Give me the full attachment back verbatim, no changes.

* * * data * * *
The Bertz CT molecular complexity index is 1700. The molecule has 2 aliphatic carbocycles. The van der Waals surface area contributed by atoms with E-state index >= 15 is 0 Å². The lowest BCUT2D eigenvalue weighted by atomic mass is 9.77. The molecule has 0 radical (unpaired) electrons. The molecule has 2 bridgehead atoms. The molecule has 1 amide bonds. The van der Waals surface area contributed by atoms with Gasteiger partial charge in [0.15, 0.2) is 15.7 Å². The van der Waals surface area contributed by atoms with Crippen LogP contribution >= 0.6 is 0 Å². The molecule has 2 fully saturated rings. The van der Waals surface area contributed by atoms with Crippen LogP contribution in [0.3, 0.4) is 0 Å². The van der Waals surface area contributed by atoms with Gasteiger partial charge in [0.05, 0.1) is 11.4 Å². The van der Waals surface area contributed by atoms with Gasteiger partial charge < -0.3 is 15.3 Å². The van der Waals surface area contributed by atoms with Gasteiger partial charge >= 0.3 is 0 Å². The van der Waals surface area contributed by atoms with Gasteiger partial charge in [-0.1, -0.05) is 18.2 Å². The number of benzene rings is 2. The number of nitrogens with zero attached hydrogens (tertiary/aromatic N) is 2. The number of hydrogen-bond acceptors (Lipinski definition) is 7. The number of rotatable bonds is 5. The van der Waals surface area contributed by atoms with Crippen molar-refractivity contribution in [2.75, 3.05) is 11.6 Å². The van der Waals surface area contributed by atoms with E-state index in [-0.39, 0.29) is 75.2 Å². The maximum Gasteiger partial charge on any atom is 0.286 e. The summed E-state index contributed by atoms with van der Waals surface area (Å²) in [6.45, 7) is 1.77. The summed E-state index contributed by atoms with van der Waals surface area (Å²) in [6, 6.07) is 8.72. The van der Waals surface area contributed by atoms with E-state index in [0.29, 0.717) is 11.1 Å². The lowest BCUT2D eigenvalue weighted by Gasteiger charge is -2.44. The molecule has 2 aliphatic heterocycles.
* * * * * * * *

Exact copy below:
The Bertz CT molecular complexity index is 1700. The molecule has 2 aliphatic carbocycles. The van der Waals surface area contributed by atoms with E-state index >= 15 is 0 Å². The lowest BCUT2D eigenvalue weighted by atomic mass is 9.77. The molecule has 0 radical (unpaired) electrons. The molecule has 2 bridgehead atoms. The molecule has 1 amide bonds. The van der Waals surface area contributed by atoms with Gasteiger partial charge in [0.15, 0.2) is 15.7 Å². The van der Waals surface area contributed by atoms with Crippen LogP contribution >= 0.6 is 0 Å². The molecule has 2 fully saturated rings. The van der Waals surface area contributed by atoms with Crippen LogP contribution in [0.3, 0.4) is 0 Å². The van der Waals surface area contributed by atoms with Gasteiger partial charge in [0.05, 0.1) is 11.4 Å². The van der Waals surface area contributed by atoms with Gasteiger partial charge < -0.3 is 15.3 Å². The van der Waals surface area contributed by atoms with Gasteiger partial charge >= 0.3 is 0 Å². The van der Waals surface area contributed by atoms with Gasteiger partial charge in [-0.1, -0.05) is 18.2 Å². The number of benzene rings is 2. The number of nitrogens with zero attached hydrogens (tertiary/aromatic N) is 2. The number of hydrogen-bond acceptors (Lipinski definition) is 7. The number of rotatable bonds is 5. The van der Waals surface area contributed by atoms with Crippen molar-refractivity contribution in [2.75, 3.05) is 11.6 Å². The van der Waals surface area contributed by atoms with E-state index in [-0.39, 0.29) is 75.2 Å². The maximum Gasteiger partial charge on any atom is 0.286 e. The summed E-state index contributed by atoms with van der Waals surface area (Å²) in [6.45, 7) is 1.77. The summed E-state index contributed by atoms with van der Waals surface area (Å²) in [6, 6.07) is 8.72. The van der Waals surface area contributed by atoms with E-state index in [0.29, 0.717) is 11.1 Å². The lowest BCUT2D eigenvalue weighted by Gasteiger charge is -2.44. The molecule has 2 aliphatic heterocycles.